The sound is the highlight of the game! All the characters feature the original actors' voices from the show, and, as expected. the voiceovers are perfect! This adds greatly to the feeling of being a part of an actual X-Files episode. The music is also excellent. The X-Files theme is of course present, while the in-game music creates a suspenseful atmosphere, with lows and highs according to what’s happening. There will be times that the sound will draw you in the game so much, that you’ll find your fingers molded into the joypad with the tension!


Overall, X-Files: Resist or Serve should be viewed in two different ways. As an X-Files game - directed to fans of the show - it should receive an ‘A’ as it features everything an X-Files episode would and the player gets to participate. As a survival horror game though it suffers from problems that make other games in this genre - Parasite EveSilent HillResident Evil or the new fantastic Fatal Frame 2- far superior, and those are where a non-X-Files fan should seek the truth.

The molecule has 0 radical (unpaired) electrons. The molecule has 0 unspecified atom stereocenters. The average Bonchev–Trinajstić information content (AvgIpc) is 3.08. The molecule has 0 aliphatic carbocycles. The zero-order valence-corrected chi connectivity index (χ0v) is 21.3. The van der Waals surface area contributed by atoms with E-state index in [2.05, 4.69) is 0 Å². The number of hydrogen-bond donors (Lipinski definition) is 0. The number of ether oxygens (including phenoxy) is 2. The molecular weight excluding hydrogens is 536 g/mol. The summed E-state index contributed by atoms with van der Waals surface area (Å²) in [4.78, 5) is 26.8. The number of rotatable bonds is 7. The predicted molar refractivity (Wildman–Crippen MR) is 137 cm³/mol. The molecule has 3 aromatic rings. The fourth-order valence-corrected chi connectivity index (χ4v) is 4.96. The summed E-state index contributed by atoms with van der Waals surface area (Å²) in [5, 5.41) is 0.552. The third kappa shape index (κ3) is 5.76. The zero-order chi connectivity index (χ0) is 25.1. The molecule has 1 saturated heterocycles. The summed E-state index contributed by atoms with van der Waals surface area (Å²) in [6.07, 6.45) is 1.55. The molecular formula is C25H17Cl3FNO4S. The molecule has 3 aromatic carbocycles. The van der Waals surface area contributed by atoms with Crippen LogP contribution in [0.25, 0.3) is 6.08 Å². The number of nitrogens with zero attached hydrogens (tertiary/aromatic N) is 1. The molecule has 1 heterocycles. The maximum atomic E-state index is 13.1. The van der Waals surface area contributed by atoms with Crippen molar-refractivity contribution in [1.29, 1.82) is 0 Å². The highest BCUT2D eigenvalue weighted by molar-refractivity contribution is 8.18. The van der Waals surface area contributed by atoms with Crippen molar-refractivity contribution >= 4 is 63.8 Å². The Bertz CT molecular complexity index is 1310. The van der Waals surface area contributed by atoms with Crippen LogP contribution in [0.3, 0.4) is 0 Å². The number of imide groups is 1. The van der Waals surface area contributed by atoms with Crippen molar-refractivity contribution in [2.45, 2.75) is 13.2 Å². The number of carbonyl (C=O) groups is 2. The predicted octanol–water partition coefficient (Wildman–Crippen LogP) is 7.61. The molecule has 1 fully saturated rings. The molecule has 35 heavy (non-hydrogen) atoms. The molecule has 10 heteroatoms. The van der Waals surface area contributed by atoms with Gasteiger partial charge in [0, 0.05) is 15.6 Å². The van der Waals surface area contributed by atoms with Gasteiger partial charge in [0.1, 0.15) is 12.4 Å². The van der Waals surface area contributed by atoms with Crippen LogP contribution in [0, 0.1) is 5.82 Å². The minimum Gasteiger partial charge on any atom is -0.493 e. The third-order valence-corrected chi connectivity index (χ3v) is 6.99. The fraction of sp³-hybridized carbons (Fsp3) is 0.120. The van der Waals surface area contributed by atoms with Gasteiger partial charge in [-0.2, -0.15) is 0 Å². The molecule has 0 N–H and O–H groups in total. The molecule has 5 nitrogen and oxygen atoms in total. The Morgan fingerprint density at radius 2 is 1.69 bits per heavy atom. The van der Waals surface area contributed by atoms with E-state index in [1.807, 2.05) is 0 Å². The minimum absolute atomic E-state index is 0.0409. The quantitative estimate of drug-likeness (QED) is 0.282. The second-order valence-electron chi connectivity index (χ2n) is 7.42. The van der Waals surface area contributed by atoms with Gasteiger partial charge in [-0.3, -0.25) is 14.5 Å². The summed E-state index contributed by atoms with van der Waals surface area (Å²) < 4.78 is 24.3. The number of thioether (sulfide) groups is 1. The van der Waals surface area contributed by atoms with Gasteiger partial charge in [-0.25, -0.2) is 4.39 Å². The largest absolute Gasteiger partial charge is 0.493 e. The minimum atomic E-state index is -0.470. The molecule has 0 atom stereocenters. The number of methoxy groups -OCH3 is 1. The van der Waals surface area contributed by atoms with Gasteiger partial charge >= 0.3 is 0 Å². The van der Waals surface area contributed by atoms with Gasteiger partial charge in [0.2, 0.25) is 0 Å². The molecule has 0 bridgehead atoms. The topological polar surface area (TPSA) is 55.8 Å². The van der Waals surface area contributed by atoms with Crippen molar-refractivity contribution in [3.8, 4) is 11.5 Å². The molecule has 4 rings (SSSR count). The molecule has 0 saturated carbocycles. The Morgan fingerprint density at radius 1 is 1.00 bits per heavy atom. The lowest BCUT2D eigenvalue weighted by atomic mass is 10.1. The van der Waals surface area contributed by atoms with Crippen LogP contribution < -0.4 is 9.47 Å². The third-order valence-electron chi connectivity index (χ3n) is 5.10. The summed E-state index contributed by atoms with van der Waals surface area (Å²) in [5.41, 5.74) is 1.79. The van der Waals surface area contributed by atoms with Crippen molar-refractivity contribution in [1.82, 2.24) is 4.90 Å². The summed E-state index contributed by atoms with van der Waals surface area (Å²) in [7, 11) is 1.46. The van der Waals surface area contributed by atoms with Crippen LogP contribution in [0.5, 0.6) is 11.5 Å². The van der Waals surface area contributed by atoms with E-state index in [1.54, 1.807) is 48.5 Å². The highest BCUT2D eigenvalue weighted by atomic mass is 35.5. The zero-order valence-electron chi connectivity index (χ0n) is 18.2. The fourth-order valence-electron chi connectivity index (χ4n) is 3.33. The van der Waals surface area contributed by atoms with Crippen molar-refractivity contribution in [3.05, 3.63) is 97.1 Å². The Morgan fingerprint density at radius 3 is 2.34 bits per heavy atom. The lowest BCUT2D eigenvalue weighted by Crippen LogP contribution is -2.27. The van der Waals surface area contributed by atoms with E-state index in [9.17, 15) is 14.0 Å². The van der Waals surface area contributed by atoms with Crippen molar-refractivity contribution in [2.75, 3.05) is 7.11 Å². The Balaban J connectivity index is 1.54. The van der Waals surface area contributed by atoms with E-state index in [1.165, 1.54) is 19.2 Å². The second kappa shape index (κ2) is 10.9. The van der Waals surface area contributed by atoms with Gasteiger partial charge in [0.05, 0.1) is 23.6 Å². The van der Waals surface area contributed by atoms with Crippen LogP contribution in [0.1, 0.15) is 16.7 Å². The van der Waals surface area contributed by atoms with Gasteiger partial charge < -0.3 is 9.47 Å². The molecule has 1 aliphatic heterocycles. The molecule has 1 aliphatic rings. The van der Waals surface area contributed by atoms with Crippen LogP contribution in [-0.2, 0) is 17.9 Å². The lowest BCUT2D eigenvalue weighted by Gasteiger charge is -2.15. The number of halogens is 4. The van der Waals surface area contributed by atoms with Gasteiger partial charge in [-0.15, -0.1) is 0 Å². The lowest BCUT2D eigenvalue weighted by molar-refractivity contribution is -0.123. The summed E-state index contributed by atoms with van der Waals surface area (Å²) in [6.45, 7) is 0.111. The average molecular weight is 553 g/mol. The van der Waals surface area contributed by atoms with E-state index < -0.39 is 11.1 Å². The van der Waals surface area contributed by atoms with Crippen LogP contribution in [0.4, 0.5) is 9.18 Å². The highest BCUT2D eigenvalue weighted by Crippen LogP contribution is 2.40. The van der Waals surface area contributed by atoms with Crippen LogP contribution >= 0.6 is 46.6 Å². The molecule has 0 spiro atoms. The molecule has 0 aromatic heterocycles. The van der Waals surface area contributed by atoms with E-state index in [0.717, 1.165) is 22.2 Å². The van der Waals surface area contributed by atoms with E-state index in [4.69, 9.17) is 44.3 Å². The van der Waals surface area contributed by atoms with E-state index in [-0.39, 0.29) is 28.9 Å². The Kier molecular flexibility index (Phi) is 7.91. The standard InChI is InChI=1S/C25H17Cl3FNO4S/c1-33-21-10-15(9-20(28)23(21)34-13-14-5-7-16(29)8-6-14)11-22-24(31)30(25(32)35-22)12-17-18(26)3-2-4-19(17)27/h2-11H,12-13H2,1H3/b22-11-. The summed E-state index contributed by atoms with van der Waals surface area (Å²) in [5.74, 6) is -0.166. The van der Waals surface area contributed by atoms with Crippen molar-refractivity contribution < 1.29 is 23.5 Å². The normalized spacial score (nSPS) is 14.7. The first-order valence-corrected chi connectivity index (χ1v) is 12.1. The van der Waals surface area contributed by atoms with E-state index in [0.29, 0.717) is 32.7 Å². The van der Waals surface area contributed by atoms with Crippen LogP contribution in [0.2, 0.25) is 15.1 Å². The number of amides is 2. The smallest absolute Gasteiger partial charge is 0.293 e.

Final Grade: B-